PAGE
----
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Here are some ways to end yelling and get started down a more positive path with your kids.

Are you tired of constantly yelling at your kids? Have you been vowing to use more positive discipline in your household, but don't know where to start? Parenting "positive is about helping our kids learn what to do rather than what not to do," says Andy Smithson, a social worker and developer of the TRU Parenting program. "It's about helping them solve problems rather than punishing them for having problems."

Here are nine tips to help you as you transform your parenting style and implement positive discipline in your home:
 

  1. Control Your Temper
    Disciplining your child in anger rarely has a positive outcome. "It doesn't take a child long to focus on the anger and not the mistake they've made," says Jim Fay, a founder of the Love and Logic parenting approach. "We need to train parents to react to their kids differently." Learning to manage your emotions and reactions is the most important skill for effective positive discipline, Smithson adds. "Learn to be aware, to be able to sit with your emotional reactions and then to make positive, kind and empathetic responses."
     
  2. Breathe
    Still feeling angry? Try to calm yourself down by focusing on your breathing. "You have a tool that's always with you, and can help you at any time and in any place -- your breath," says Smithson. Deep, concentrated breathing can release tension and relax your body, which will prepare you to better deal with your child.
     
  3. Buy Yourself Time
    If you can't work through your child's bad behavior without losing your cool, put yourself in time-out. "Let them know you'll be addressing their bad decisions," Fay says, but walk away and give yourself some time to decide how you'll respond.
     
  4. Don't Negotiate
    You're the boss. If you let your child argue his point and negotiate ("I should be able to stay up longer because ..."), suddenly they're in charge. "Don't negotiate," Fay says. Repeat your point gently and walk away.
     
  5. Be Consistent
    Say what you mean and mean what you say. "Turn yes to yes and no to no," Fay says. "That's security for a kid. Then the parent is running the house and not the other way around."
     
  6. Have a Prepared Response
    Sometimes the hardest part of dealing with a naughty child is not knowing what to say. Fay suggests you come up with a standard, emphatic response you can use in every situation. "Learn to use empathic responses so you can discipline without losing their love and respect," he says. This lets them know you have love and empathy for them, even if you're not happy with their behavior. You can say something like "Ah man! What? That's really awful."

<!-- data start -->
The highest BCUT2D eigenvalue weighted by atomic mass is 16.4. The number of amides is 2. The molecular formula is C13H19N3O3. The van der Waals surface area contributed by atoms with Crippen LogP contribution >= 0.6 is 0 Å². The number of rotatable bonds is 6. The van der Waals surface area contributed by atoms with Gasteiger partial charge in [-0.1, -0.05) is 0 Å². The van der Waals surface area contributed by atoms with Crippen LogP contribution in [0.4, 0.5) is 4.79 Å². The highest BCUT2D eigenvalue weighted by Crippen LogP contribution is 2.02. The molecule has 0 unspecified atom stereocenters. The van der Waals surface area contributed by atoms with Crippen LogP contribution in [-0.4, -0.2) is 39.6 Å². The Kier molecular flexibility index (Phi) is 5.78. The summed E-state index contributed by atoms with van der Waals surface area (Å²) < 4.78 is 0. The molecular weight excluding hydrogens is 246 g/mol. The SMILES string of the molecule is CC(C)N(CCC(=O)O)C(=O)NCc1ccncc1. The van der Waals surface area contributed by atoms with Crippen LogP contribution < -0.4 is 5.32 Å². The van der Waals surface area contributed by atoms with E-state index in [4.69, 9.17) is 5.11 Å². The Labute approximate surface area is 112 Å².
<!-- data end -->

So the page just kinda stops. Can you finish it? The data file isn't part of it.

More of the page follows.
7. Set Limits With Thinking Words, Not Fighting Words
    Thinking words are enforceable, whereas fighting words aren't, Fay says. If your child isn't cleaning his room, you might say, "Let me know when you're done cleaning your room and then I can take you to soccer." Don't threaten not to take you child to soccer, but set a clear limit to the situation and explain how the "conflict" could be resolved. If you yell something like, "I'm not taking you to soccer until you clean your room," then your child is more focused on your anger and not thinking about what he needs to do to fix his behavior.
     
  8. Start Slow
    Master one new technique at time instead of trying to change everything about your discipline strategies at once. "Don't try to do a total overhaul at one time," Fay says. It's highly likely you'll get overwhelmed and discouraged if you try to make too many changes too fast. Set yourself up for success by picking one skill to master before you add another new technique.
     
  9. It's Never Too Late
    Maybe you've been muddling through this parenthood gig many years with tons of frustration. It's OK. You can decide to make a change no matter how old your children are. If you are willing to experiment with different techniques and see what works, you won't fail, Fay says.


Kimberly DeMucha Kalil is a freelance journalist and software consultant living in Southern Arizona with her husband and two children. Most days you can find her on Twitter talking about how wonderful her children are.

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